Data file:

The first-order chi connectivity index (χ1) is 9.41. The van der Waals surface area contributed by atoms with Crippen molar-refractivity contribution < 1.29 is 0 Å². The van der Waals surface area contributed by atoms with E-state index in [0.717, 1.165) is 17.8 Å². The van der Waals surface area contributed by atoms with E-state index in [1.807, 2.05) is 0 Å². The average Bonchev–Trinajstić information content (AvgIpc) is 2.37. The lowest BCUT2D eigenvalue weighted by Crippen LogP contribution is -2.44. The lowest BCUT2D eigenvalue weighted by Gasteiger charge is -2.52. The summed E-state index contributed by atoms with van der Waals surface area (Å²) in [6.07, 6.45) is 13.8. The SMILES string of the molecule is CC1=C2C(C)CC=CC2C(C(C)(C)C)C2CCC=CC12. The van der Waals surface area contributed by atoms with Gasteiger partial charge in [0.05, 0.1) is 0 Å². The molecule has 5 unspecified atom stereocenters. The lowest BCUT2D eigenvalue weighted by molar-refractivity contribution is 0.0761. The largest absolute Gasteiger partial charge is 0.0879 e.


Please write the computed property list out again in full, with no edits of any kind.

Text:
The first-order chi connectivity index (χ1) is 9.41. The van der Waals surface area contributed by atoms with Crippen molar-refractivity contribution < 1.29 is 0 Å². The van der Waals surface area contributed by atoms with E-state index in [0.717, 1.165) is 17.8 Å². The van der Waals surface area contributed by atoms with E-state index in [1.807, 2.05) is 0 Å². The average Bonchev–Trinajstić information content (AvgIpc) is 2.37. The lowest BCUT2D eigenvalue weighted by Crippen LogP contribution is -2.44. The lowest BCUT2D eigenvalue weighted by Gasteiger charge is -2.52. The summed E-state index contributed by atoms with van der Waals surface area (Å²) in [6.07, 6.45) is 13.8. The SMILES string of the molecule is CC1=C2C(C)CC=CC2C(C(C)(C)C)C2CCC=CC12. The van der Waals surface area contributed by atoms with Gasteiger partial charge in [0.05, 0.1) is 0 Å². The molecule has 5 unspecified atom stereocenters. The lowest BCUT2D eigenvalue weighted by molar-refractivity contribution is 0.0761. The largest absolute Gasteiger partial charge is 0.0879 e.